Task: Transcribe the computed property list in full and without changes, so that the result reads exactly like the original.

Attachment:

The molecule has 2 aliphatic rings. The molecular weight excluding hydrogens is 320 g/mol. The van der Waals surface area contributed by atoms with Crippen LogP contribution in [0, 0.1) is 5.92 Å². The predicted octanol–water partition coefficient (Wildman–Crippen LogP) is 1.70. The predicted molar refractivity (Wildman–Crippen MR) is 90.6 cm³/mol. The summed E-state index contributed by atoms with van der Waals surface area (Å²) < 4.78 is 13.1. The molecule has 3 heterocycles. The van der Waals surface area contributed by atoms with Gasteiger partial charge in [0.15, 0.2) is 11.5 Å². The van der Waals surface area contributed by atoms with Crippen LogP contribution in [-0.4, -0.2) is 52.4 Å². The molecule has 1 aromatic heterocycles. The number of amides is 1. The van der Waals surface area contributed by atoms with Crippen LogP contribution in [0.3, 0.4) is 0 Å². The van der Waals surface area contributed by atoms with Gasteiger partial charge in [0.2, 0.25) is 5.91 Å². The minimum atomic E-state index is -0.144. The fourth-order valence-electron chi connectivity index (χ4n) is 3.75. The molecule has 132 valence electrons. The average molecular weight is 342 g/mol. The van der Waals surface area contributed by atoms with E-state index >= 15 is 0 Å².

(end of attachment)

The molecule has 2 aliphatic rings. The molecular weight excluding hydrogens is 320 g/mol. The van der Waals surface area contributed by atoms with Crippen LogP contribution in [0, 0.1) is 5.92 Å². The predicted octanol–water partition coefficient (Wildman–Crippen LogP) is 1.70. The predicted molar refractivity (Wildman–Crippen MR) is 90.6 cm³/mol. The summed E-state index contributed by atoms with van der Waals surface area (Å²) < 4.78 is 13.1. The molecule has 3 heterocycles. The van der Waals surface area contributed by atoms with Gasteiger partial charge in [0.15, 0.2) is 11.5 Å². The van der Waals surface area contributed by atoms with Crippen LogP contribution in [-0.4, -0.2) is 52.4 Å². The molecule has 1 aromatic heterocycles. The number of amides is 1. The van der Waals surface area contributed by atoms with Crippen LogP contribution in [0.3, 0.4) is 0 Å². The van der Waals surface area contributed by atoms with Gasteiger partial charge in [0.2, 0.25) is 5.91 Å². The minimum atomic E-state index is -0.144. The fourth-order valence-electron chi connectivity index (χ4n) is 3.75. The molecule has 132 valence electrons. The average molecular weight is 342 g/mol. The van der Waals surface area contributed by atoms with E-state index >= 15 is 0 Å².